Sharon City School District board passed a 2019-20 budget that calls for spending $38 million with a 2.78-mill tax hike and using $3.2 million from its fund balance.
“We have a pretty significant deficit,” Superintendent Michael Calla said. “Our goal will be to hold the line on spending during the year so that we do not have to use that amount from the fund balance.”
The school board approved a 2019-20 budget of $38,254,500 this week by the school board at a vote of 7 to 1, with Brian Faber casting the dissenting vote. The millage was increased to the index from 77.23 mills to 80.01.
At 80.01 mills, a property with an assessed value of $10,000 will have a tax bill of about $800.
Calla said a significant portion of its budget goes to pay cyber or charter school tuition outside the district for students who live in Sharon.
“The largest chunk for us is we pay over $3 million dollars in cyber and charter school tuition,” Calla said. “I don’t think most people realize the taxpayer is paying for cyber or charter school. It is free for the family but the school district the child comes from is paying full freight for that child.”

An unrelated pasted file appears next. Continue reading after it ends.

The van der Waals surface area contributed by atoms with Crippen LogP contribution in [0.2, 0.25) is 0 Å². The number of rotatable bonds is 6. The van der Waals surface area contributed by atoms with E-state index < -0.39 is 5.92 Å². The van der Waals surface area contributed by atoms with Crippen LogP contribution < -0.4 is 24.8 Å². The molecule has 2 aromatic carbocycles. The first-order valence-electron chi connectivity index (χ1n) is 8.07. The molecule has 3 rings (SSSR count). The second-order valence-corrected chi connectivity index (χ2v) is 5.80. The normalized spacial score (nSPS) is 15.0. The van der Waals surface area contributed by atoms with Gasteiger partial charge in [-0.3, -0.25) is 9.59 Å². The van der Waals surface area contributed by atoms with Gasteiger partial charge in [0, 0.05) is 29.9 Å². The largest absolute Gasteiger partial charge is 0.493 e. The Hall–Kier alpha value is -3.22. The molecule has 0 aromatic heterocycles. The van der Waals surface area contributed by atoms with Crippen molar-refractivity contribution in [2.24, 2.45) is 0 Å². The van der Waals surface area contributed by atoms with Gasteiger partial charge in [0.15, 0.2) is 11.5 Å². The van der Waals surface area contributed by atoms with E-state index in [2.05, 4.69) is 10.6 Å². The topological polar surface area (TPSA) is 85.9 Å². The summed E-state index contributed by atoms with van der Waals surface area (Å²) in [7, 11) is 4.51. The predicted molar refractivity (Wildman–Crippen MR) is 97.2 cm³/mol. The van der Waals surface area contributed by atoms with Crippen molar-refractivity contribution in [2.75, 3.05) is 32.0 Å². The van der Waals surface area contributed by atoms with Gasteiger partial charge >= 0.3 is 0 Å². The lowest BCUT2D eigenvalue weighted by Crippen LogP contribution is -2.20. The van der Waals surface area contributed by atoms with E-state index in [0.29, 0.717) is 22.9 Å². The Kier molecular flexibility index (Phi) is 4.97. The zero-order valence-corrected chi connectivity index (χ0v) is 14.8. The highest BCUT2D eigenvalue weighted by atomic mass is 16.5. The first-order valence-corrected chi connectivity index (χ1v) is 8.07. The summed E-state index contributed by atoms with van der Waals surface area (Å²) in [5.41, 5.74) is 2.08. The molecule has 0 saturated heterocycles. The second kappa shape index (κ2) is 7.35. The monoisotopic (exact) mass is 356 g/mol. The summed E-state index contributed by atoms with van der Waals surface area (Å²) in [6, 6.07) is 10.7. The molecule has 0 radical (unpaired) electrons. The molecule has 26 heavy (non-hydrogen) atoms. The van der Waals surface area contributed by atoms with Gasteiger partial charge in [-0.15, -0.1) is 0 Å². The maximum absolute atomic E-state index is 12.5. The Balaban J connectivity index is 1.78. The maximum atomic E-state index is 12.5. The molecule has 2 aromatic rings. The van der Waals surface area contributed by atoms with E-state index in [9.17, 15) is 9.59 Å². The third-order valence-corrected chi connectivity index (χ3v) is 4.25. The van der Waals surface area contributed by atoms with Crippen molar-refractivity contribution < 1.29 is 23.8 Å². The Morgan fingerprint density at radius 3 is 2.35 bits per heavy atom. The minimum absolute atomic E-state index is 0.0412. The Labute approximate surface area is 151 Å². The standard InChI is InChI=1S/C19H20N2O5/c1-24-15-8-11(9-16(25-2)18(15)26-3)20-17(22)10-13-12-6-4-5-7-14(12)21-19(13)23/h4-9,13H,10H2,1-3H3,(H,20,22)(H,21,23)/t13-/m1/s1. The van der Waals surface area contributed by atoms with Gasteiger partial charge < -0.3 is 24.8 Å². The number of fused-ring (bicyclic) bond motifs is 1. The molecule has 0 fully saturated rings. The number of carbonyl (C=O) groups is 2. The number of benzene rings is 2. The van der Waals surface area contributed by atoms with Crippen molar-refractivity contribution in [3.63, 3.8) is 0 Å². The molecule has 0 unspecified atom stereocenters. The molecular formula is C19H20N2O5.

Special education costs consume a significant portion of the budget, Calla said.
“This past year, we enrolled over 100 students who came to us as already identified special education students, so our budget has to absorb that,” Calla said. “One of the features of the budget is to add one to two more staff members to accommodate students with special needs.”
Calla said that changes in the school’s cafeteria system did not contribute to Sharon’s deficit.
“One of the reasons we looked to outsource the cafeteria is because it was losing $100,000 per year,” Calla said. “We will not know officially until the local audit is complete but the cafeteria went from a $100,000 loss to about a $20,000 loss. We still have a little bit of red ink there but significantly less.”
The superintendent said the cafeteria contractor decreased the losses by increasing the number of children in the cafeteria program.
“Once they got used to the change, there was a pretty significant raise of students,” Calla said. “And we had a stability in the food service area. Now, we’ve had the same individuals in the cafeterias for the full school year, which I think helped as well.”
Calla said the district is trying to break even in the food service department.
Calla said the district appreciates the support of the local tax base.
“If you look at the numbers, there’s some areas where we’ve been able to reduce costs,” Calla said. “We try to hold the line as much as possible while still maintaining a quality education.”
Follow Melissa Klaric on Twitter and Facebook @HeraldKlaric, email: firstname.lastname@example.org
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